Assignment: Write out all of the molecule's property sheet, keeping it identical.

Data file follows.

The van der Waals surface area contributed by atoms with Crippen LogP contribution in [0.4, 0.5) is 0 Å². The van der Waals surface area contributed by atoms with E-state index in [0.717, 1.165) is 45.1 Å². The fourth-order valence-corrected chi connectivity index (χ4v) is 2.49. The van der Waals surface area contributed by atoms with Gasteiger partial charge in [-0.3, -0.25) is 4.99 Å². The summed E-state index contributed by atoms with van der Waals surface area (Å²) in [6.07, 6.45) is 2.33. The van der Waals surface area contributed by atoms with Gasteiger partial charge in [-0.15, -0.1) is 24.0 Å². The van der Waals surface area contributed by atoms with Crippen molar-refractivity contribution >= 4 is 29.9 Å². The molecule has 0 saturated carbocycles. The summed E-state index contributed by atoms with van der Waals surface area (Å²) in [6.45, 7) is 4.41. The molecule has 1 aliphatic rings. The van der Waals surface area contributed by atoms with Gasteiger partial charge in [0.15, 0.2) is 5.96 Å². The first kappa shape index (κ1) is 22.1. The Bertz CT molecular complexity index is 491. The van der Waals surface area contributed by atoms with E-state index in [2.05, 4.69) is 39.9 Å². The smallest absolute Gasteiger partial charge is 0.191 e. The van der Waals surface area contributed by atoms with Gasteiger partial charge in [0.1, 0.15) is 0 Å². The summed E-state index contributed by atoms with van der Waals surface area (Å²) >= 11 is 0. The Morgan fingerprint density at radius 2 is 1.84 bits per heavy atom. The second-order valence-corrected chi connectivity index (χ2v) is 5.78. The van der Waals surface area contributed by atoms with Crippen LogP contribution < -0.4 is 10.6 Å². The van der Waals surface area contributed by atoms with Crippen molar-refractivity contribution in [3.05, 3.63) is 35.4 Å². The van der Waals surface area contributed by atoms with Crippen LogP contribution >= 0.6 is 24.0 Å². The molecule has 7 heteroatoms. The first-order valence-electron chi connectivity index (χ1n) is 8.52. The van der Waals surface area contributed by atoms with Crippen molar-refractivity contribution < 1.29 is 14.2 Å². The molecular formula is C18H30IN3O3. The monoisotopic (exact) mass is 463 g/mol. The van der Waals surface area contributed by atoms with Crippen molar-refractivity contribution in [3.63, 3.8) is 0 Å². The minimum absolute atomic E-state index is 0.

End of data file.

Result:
The van der Waals surface area contributed by atoms with Crippen LogP contribution in [0.4, 0.5) is 0 Å². The van der Waals surface area contributed by atoms with E-state index in [0.717, 1.165) is 45.1 Å². The fourth-order valence-corrected chi connectivity index (χ4v) is 2.49. The van der Waals surface area contributed by atoms with Gasteiger partial charge in [-0.3, -0.25) is 4.99 Å². The summed E-state index contributed by atoms with van der Waals surface area (Å²) in [6.07, 6.45) is 2.33. The van der Waals surface area contributed by atoms with Gasteiger partial charge in [-0.15, -0.1) is 24.0 Å². The van der Waals surface area contributed by atoms with Crippen molar-refractivity contribution >= 4 is 29.9 Å². The molecule has 0 saturated carbocycles. The summed E-state index contributed by atoms with van der Waals surface area (Å²) in [6.45, 7) is 4.41. The molecule has 1 aliphatic rings. The van der Waals surface area contributed by atoms with Gasteiger partial charge in [0.15, 0.2) is 5.96 Å². The first kappa shape index (κ1) is 22.1. The Bertz CT molecular complexity index is 491. The van der Waals surface area contributed by atoms with E-state index in [2.05, 4.69) is 39.9 Å². The smallest absolute Gasteiger partial charge is 0.191 e. The van der Waals surface area contributed by atoms with Gasteiger partial charge in [0.1, 0.15) is 0 Å². The summed E-state index contributed by atoms with van der Waals surface area (Å²) >= 11 is 0. The Morgan fingerprint density at radius 2 is 1.84 bits per heavy atom. The second-order valence-corrected chi connectivity index (χ2v) is 5.78. The van der Waals surface area contributed by atoms with Crippen LogP contribution < -0.4 is 10.6 Å². The van der Waals surface area contributed by atoms with Crippen molar-refractivity contribution in [3.05, 3.63) is 35.4 Å². The van der Waals surface area contributed by atoms with Crippen LogP contribution >= 0.6 is 24.0 Å². The molecule has 7 heteroatoms. The first-order valence-electron chi connectivity index (χ1n) is 8.52. The van der Waals surface area contributed by atoms with Crippen molar-refractivity contribution < 1.29 is 14.2 Å². The molecular formula is C18H30IN3O3. The monoisotopic (exact) mass is 463 g/mol. The van der Waals surface area contributed by atoms with Crippen molar-refractivity contribution in [3.63, 3.8) is 0 Å². The minimum absolute atomic E-state index is 0.